Housing for Families, Not Just Households
By Jeremy Liu Posted on July 25, 2011
When we dream the American Dream, we probably don’t imagine monthly mortgage payments—we dream of comfortable and safe homes that anchor our families and relationships. The nation’s mortgage-industrial complex, which only considers one (nuclear) family in one house, has often turned this family dream into a financial nightmare.
We all know relatives or friends who intentionally chose to cluster their families in homes close together. These “cohorts” of families are expressing their community and sense of belonging in the way they live. This “vernacular” approach, which I refer to as cohort housing, recognizes the value of social cohesion and natural community in creating resilient homeownership. It is time for housing policy, homeownership counseling programs, mortgage lending, and real estate development in the United States to support this vernacular formation of homeownership, which reflects the way many live and have lived, while rebuilding economically, environmentally, and socially healthy communities.
Cohort housing is based on the premise that strong bonds and communities already exist in various forms, including extended families, faith-based groups, civic and cultural associations, school-based parents’ associations, neighboring units in rental developments, and friendships. These cohorts have not historically been developed to revitalize neighborhoods; however, they have been effective, as illustrated by more than 20 years of research about the role of social cohesion in neighborhood revitalization.
Moreover, many extended families, often from immigrant and low-income communities, have pooled resources to buy homes in close vicinity to one another. Older members of the family often look after children, enabling both parents to work without childcare expenses. Additional members of the family move into housing units that are close by when it becomes financially feasible or with the financial help of the cohort. In cohort housing, family and organic ties support the sustainability of a community. Physical proximity enables cohort members to rely on one another for day-to-day needs, such as cooking meals, running errands, or property maintenance.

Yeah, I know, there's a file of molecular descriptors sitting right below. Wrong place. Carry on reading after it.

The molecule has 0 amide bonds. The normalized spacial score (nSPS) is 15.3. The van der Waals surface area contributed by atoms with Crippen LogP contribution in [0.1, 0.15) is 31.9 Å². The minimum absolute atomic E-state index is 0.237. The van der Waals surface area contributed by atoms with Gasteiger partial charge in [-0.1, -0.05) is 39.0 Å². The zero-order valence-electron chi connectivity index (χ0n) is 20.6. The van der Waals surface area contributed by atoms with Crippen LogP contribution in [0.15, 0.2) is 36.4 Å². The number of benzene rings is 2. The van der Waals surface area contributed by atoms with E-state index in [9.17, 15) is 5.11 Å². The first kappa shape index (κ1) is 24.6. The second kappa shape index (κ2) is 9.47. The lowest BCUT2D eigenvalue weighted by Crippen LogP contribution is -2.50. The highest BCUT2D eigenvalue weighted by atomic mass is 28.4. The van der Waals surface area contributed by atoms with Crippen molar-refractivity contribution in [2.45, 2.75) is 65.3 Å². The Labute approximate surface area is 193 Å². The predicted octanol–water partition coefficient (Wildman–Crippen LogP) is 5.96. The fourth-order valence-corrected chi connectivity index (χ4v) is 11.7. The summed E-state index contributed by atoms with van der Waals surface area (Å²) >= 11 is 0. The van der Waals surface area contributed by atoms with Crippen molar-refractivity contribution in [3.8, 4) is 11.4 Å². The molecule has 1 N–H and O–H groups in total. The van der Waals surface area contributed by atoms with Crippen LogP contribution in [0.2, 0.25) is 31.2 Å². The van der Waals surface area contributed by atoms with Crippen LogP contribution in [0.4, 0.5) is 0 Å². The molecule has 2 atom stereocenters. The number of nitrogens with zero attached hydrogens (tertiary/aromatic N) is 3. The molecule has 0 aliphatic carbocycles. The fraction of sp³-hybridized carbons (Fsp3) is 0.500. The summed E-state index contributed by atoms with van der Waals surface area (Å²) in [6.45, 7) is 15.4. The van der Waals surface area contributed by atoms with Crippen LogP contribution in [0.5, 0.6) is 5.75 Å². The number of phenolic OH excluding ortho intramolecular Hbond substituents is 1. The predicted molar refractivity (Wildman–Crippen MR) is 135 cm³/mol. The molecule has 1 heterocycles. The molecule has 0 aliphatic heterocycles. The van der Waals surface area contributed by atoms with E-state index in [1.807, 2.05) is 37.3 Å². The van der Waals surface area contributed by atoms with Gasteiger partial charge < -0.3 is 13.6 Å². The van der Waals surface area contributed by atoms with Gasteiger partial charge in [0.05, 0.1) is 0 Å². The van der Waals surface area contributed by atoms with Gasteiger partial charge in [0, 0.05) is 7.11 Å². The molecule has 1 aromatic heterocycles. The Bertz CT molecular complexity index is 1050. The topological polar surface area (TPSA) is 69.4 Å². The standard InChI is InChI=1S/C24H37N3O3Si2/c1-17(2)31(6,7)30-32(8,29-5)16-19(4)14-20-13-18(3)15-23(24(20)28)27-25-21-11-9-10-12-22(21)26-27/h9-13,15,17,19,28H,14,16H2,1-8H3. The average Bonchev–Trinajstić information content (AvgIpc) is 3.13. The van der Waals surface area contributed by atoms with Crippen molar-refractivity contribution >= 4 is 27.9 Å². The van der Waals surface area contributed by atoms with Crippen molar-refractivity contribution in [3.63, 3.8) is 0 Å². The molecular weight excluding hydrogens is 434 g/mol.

Social cohesion and natural community are powerful assets. They are just as valuable, if not more so, than capital assets. This is particularly true in the current economic climate where jobs and savings are scarce, the number of foreclosures vast, and lending requirements strict, all leading to a reduced pool of qualified buyers and an increasingly challenging environment.
The cohort model reinforces mutual support among peer groups and could generate four to six ready homebuyers at a time. This would enable capital-efficient homeownership development in the right markets and streamline resale of foreclosed homes.
So why not start with the right size of investment? This strategy would be well suited to address places where there is enough clustering of foreclosed homes to find four to six homes adjacent to one another. Alternatively, we could pair cohort housing with small-scale infill development (4 to 12 units) on sites too small for most affordable housing developers.
Cohort housing demands a rethinking of lending practices to enable, rather than hinder, the expression of social cohesion in housing decisions. Some housing finance agencies already support transit-oriented mortgages, such as the location efficient mortgages available in Chicago, Seattle, San Francisco, and Los Angeles, so why not create mortgages that support families to live close to each other?
At federal, state, and local levels, we need housing policies that are family friendly and that celebrate and support the way we live, rather than the extremes we currently promote via the mortgage interest deduction, which atomizes families into nuclear units, and federal and state policies that force housing developers into a financial model where multifamily developments of less than 50 units are infeasible.
This means multi-generational households, inter-generational transfers of housing assets, and pooled funds. And because the benefits of cohort housing apply to rental housing situations as well, we need HUD and local housing authorities to consider bundled “extended family” Section 8 voucher programs and mechanisms to adhere to fair housing laws while also supporting the social benefits of social cohesion.
This approach is radical only in its insistence that we look at what’s happening on the ground and develop a facilitative, rather than a prescriptive, response. It’s time to do away with a mortgage-industrial complex that turns “families” into “households” with income earners, credit scores, and debt ratios. In the real world, families are social constructs, which means homeownership (rather than “housing-ownership”) is a social condition first, one that should be enabled, not defined, by the financial nature of the mortgage system. It’s not just a policy; it is a way of life.
Jeremy Liu is an artist and community development consultant. He is a principal of Creative Ecology Partners (www.creativeecology.net), and senior fellow with PolicyLink (www.policylink.org). He has served as executive director of the East Bay Asian Local Development Corporation in Oakland and the Asian Community Development Corporation in Boston.